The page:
Notices sorted by graduation date.

John Stanard Archer Jr. (Col ’40) of Richmond, Va., died Dec. 28, 2009. At the University, he was a member of Chi Phi fraternity. Dr. Archer served in the U.S. Army during World War II. He practiced medicine in Richmond and was a member of the staff of the Richmond Eye & Ear Hospital and the Richmond Academy of Medicine. Dr. Archer was a volunteer physician at McGuire Veterans Hospital and the Virginia State Penitentiary.

Preston H. Dalglish (Col ’40 L/M) of Lake Wales, Fla., died Dec. 10, 2009. He served in the U.S. Marine Corps during World War II and received the Distinguished Flying Cross and two Purple Hearts. Mr. Dalglish was a textile broker in Providence, R.I., and owned his own business, Dalglish & Co.

Arthur George Keywan (Col ’40 L/M) of La Mesa, Calif., died Nov. 27, 2009. At the University, he was a member of Kappa Alpha fraternity and the basketball team, and he lettered in golf. Mr. Keywan served in the U.S. Navy during World War II. He worked in the banking business in New York City, and then became a salesman. After Mr. Keywan retired as a vice president of the Grolier Corp. in California, he started a business producing educational materials.

Brainard Johnson Belmore (Com ’41 L/M) of Fredericksburg, Va., died Dec. 24, 2009. He joined the U.S. Navy during World War II, ending his tour as the commanding officer of the USS PC-550. Cmdr. Belmore then assumed command of the USS PGM-32 in the Pacific theater. After the war, he served at the Pentagon, and went on to become the executive officer of the USS Rankin. After his military retirement in 1967, he served 14 years at the Newport News Naval Shipyard. He was a member of the Military Officers Association of America.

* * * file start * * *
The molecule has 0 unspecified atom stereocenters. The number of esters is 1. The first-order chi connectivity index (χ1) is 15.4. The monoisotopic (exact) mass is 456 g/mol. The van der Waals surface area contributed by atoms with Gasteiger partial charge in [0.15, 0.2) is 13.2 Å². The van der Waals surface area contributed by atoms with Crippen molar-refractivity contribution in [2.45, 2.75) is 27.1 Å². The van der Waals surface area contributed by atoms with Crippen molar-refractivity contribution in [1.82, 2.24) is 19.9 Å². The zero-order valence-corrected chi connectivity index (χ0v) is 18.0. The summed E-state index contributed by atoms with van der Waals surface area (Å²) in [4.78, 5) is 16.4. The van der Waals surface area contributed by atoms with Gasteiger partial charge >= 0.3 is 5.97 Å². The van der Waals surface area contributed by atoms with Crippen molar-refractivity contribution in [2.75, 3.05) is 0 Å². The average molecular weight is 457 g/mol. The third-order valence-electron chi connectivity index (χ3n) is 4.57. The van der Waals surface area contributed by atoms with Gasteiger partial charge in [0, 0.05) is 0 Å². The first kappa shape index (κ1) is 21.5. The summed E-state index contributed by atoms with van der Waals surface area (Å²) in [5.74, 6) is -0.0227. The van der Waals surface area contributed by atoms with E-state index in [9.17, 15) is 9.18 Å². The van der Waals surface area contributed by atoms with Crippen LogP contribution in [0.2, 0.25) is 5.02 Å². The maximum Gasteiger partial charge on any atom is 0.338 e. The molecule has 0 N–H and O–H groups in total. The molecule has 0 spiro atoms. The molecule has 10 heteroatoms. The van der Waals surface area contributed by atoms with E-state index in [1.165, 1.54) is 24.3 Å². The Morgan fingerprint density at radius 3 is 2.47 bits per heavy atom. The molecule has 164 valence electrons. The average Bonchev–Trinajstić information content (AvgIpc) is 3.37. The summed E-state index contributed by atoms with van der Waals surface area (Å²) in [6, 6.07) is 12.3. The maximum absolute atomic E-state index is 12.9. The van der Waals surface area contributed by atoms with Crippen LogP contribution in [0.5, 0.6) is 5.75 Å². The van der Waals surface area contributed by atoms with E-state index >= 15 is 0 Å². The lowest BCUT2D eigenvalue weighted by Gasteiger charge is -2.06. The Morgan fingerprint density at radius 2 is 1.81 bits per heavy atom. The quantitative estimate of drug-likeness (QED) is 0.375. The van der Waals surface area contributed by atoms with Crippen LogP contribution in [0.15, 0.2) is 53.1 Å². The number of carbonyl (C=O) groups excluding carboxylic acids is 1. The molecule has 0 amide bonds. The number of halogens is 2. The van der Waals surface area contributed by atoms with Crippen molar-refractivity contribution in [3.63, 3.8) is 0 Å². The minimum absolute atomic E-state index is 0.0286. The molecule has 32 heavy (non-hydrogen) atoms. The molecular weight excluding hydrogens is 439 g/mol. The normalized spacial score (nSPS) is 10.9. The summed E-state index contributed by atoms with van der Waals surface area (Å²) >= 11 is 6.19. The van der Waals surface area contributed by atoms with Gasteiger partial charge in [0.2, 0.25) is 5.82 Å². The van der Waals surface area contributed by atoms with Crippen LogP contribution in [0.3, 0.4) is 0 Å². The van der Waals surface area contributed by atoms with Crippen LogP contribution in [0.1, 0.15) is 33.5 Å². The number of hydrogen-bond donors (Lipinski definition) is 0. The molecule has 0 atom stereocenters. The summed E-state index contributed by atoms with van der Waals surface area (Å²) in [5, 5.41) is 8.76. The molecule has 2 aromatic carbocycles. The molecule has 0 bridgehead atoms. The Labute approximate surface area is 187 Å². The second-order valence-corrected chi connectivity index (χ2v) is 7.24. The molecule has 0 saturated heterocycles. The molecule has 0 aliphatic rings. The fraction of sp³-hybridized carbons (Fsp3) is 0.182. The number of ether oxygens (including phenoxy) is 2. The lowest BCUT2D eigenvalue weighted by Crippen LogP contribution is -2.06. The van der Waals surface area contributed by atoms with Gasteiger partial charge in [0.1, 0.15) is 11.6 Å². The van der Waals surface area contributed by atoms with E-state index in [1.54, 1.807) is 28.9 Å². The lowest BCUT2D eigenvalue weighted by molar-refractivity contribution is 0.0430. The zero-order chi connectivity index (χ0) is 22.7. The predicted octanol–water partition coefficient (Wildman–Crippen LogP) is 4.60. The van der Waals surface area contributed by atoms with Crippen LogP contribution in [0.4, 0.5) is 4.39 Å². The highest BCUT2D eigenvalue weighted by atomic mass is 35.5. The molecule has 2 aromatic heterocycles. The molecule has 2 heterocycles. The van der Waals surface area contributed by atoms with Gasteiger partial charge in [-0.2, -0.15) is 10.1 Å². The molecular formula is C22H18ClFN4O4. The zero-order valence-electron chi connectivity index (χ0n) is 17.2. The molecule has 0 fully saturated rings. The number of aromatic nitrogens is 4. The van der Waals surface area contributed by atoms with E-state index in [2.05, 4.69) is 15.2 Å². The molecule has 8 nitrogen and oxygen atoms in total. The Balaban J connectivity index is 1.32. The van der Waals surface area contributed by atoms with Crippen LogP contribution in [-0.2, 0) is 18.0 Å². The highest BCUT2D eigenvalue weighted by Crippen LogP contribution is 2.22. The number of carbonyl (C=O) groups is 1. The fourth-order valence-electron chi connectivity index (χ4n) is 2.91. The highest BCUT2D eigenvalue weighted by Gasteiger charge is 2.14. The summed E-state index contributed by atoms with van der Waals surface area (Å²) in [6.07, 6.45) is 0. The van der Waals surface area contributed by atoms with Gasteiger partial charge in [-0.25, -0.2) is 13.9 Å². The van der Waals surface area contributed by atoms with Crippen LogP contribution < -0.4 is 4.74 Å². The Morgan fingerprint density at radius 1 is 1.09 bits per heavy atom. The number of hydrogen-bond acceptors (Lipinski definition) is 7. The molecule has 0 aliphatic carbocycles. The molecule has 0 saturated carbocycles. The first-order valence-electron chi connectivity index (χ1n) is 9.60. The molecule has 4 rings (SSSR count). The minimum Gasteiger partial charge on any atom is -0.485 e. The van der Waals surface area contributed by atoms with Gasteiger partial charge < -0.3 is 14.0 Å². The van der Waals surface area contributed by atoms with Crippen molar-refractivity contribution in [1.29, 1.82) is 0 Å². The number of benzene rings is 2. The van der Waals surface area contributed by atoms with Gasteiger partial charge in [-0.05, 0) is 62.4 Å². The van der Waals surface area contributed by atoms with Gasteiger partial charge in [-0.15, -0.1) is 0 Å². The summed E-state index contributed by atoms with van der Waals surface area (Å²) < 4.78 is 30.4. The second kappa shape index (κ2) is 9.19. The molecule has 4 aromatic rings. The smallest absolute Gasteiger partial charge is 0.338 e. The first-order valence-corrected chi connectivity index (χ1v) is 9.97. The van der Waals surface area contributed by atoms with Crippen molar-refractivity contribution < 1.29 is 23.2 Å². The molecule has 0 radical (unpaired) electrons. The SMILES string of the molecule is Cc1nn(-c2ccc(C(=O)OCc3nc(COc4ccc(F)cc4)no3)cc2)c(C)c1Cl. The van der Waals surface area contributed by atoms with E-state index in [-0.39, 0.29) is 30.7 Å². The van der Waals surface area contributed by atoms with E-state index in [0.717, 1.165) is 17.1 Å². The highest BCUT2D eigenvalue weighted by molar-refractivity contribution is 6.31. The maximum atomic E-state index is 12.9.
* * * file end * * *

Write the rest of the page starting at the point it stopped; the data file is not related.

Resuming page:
Mosby Gooding Cardozo (Com ’41 L/M) of Virginia Beach died Dec. 1, 2009. At the University, he was a member of Beta Theta Pi fraternity, the IMP Society and the Seven Society. He was also quarterback of the football team and played varsity baseball. Mr. Cardozo served as a pilot in the U.S. Marine Corps during World War II and continued as a pilot with Pan American Grace Airways (Panagra) and Braniff International until his retirement in 1980.

Rosalind Strong Parker Collins
(Grad ’41 A/M) of Tallahassee, Fla., died Dec. 16, 2009. She taught history at various schools, including Leon High School in Tallahassee. Later, she worked as a licensed practical nurse at Miracle Hill nursing home.

Harold Love McGeorge Jr. (Com ’41 A/M) of Memphis, Tenn., died Aug. 24, 2009. At the University, he was a member of Chi Phi fraternity. Mr. McGeorge served in the U.S. Navy during World War II. During his career in business management, he worked for Staff-O-Life, Nutrena Feeds and Cargill Inc. before retiring in 1982. Mr. McGeorge began a second career with Boyle Investments, where he was business manager of Stonebridge Golf Club and Farmington Country Club until 1991.

Robert McClaugherty Richardson (Law ’41 L/M) of Bluefield, W.Va., died Oct. 19, 2009. He served in the U.S. Navy during World War II. Mr. Richardson practiced law with the firm of Richardson and Kemper in Bluefield. He served as assistant prosecuting attorney of Mercer County, was a member of the West Virginia House of Delegates and chairman of the House Judiciary Committee. He was a member of the board of directors of Bluefield Supply Co., Sovereign Coal Group and Bluefield Rescue Squad; and a member of the board of trustees of Hampden-Sydney College.

Arlene Witt Stoller (Nurs ’41 L/M) of Roanoke, Va., died Dec. 31, 2009. She was a longtime volunteer and served on the boards of the Girl Scouts, the League of Women Voters and the Roanoke Democratic Women.